UTech guards fired!

Beating of alleged gay student draws condemnation

Saturday, November 03, 2012

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TWO of the guards on duty during Thursday's beating of an alleged gay student at the University of Technology (UTech) were yesterday fired.


Marksman Security Limited, to which the guards were employed, did not say if any action would be taken against two other guards who were on duty at the time of the beating, which was caught on camera and placed on YouTube.


"The actions of the security officers are not in keeping with Marksman Limited's contractual arrangements and ongoing mandate to protect and secure life and property," said Robert Epstein, Guardsman's managing director, in a late afternoon statement.


Epstein, in an interview with the Jamaica Observer earlier, described the action of the guards as a major embarrassment for the company.


The security company said it co-operated with the university and other officials to resolve the matter and, based on initial reviews of the situation, the guards in question were removed from duty with immediate effect, while further investigations continued.


Marskman said it stands for the justice and safety of individuals and that its core responsibility is to protect and secure life and property. "We pride ourselves in providing quality security services, underlined by a genuine concern and respect for all who fall within our care," said the security company.


The alleged gay student was reportedly caught on campus in 'a compromising position' with another man in a bathroom when fellow students raised an alarm. One of the men escaped, while the other ran to the guard room at the entrance of the campus.


"This student was physically assaulted by on-duty security guards employed by the contracted security company, Marksman Limited, while several other students encircled the guard room attempting to get hold of the student," according to a joint statement yesterday by UTech, the UTech Students' Union, and Marksman. The student, said the statement, was protected from the mob by security officers and removed from the campus with support from the police.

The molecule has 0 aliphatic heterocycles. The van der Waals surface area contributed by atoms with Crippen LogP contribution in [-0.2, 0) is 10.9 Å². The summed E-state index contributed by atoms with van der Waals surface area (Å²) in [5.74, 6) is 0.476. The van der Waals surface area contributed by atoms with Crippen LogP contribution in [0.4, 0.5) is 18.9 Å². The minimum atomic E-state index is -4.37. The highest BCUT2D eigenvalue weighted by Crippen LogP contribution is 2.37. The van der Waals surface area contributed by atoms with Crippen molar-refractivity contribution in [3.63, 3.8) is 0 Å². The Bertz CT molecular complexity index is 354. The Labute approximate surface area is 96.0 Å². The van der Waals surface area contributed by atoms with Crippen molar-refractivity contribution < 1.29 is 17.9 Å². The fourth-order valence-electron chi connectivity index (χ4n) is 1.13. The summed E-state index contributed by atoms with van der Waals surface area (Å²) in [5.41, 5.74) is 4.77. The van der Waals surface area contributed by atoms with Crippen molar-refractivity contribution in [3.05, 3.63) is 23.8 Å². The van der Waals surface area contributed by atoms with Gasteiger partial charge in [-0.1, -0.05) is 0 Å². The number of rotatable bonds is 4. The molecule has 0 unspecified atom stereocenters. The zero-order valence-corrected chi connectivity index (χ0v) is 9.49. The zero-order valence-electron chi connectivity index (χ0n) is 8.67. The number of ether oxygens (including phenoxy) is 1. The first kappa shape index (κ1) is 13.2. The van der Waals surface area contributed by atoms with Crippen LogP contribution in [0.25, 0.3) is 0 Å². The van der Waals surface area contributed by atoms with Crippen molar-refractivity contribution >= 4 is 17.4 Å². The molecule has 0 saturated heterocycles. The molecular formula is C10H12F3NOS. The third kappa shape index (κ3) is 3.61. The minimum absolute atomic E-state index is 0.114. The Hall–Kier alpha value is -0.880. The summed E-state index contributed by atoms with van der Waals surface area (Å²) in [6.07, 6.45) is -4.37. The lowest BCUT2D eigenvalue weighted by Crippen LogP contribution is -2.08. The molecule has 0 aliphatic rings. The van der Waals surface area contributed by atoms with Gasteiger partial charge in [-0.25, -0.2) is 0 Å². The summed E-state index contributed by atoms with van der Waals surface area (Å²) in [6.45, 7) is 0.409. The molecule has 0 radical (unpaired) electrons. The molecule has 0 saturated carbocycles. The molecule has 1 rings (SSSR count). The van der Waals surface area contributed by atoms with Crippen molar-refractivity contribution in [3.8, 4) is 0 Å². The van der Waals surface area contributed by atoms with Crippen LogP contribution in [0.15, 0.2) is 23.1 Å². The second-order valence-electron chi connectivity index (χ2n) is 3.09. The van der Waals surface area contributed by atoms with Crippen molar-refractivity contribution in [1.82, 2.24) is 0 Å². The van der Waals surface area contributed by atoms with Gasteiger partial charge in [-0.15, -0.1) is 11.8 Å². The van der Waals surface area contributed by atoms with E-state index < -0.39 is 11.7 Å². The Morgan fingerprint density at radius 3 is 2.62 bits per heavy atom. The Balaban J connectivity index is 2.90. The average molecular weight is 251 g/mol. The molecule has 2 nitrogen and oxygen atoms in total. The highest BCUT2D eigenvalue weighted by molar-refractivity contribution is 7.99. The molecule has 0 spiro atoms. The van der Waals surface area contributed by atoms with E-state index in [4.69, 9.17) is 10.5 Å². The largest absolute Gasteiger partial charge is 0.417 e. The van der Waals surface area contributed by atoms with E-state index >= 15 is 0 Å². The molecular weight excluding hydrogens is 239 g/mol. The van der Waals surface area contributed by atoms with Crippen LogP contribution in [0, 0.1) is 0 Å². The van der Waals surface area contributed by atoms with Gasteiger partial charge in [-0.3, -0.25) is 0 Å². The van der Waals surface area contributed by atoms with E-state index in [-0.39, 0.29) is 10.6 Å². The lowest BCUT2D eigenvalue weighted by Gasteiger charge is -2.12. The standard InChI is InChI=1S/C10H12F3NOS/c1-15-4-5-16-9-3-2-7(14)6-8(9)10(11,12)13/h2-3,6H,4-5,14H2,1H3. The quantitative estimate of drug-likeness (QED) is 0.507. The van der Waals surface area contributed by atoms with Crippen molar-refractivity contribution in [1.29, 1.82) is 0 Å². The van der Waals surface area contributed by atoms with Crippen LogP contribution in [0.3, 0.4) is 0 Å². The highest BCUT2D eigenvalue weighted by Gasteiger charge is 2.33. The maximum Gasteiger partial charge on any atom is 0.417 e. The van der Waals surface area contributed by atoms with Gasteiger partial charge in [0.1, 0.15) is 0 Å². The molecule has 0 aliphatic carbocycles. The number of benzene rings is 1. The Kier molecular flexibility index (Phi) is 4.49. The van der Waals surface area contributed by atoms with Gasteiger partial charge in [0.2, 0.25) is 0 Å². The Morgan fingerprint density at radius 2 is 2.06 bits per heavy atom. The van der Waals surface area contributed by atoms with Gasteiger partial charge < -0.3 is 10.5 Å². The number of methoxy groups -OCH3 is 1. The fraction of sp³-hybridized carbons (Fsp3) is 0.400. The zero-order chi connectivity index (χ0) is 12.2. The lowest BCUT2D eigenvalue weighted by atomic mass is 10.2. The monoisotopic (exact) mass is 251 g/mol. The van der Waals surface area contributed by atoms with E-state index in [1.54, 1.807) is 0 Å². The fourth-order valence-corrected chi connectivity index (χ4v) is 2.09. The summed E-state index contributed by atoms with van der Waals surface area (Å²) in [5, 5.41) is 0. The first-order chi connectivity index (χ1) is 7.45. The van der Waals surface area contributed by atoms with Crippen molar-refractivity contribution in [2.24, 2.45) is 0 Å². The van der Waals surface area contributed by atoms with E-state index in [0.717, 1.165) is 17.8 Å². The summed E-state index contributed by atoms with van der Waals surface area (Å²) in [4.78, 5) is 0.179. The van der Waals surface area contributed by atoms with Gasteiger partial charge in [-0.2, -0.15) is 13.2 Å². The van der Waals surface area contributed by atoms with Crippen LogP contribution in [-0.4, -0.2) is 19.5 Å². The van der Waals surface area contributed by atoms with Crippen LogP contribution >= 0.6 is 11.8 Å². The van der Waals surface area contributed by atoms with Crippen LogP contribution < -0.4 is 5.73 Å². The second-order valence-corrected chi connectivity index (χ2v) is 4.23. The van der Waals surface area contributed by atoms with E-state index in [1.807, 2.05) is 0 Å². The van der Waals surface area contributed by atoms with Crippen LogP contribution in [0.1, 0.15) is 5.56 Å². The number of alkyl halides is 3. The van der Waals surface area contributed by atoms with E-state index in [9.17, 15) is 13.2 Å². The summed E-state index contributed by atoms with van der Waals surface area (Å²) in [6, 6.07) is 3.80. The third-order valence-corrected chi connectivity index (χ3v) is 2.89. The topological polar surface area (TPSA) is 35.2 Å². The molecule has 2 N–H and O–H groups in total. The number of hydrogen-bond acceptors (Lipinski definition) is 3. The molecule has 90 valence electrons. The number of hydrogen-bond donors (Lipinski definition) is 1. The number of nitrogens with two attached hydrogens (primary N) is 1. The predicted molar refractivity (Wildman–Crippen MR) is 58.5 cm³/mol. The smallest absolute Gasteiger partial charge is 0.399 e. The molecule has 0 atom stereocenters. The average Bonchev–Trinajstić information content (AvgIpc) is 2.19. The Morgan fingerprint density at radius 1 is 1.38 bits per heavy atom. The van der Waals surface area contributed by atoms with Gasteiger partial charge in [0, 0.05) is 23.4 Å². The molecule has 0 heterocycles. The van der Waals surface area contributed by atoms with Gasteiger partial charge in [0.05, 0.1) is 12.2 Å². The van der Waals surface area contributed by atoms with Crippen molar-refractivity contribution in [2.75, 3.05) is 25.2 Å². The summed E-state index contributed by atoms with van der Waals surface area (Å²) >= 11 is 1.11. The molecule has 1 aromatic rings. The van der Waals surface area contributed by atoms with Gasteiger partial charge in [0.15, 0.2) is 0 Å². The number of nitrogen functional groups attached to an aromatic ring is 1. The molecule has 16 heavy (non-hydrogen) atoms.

"The university's administration, the university's Students' Union, and Marksman Limited strongly condemn the assault on the student by the security guards, and other individuals," said the statement.


UTech said it was conducting an in-depth investigation into the incident, and was providing counselling to those involved, while the Students' Union executive has initiated a series of discussions and sensitisation sessions to encourage appropriate behaviour to support the safety and security of the wider student body.


The National Youth Council of Jamaica, which yesterday expressed concerns about the incident, said all forms of abuse must be soundly condemned, regardless of an individual's sexual orientation.


Meanwhile, human rights group Jamaicans For Justice (JFJ) said yesterday that the horrifying act of violence was yet another example of our society's willingness to accept violence as an appropriate response in too many circumstances.


The UTech administration, said the rights group, must respond to the incident in a way that makes it clear to their students and staff that such actions will not be tolerated.


"... The rights of all our people must be respected; a society ordered in the ways of peace, tolerance, and justice for all becomes a nation that would be healed of a culture of violence," said JFJ.


The Jamaica Civil Society Coalition, meanwhile, said it was appalled by the violence meted out to two alleged homosexual students at the university.


"All persons, whether heterosexual or otherwise, should be circumspect in their sexual conduct. Indiscretion cannot, however, be justification for the violence which was captured on video. The fact that a security guard, trained and employed to protect the students, staff and visitors to the UTech campus, would be the perpetrator of the vicious attack is particularly reprehensible," said the coalition.


It said, too, that the behaviour of the students was an indictment on the whole society, its values and failure to inculcate in its youth any modicum of respect for life, tolerance of differences or basic self-control.


According to the coalition, the UTech incident underscored the urgency for the society to take full stock of its propensity for violence, in general, and mob violence "as the new normal for us as a people".


The Jamaica Forum for Lesbians, All-Sexuals and Gays also condemned the incident.


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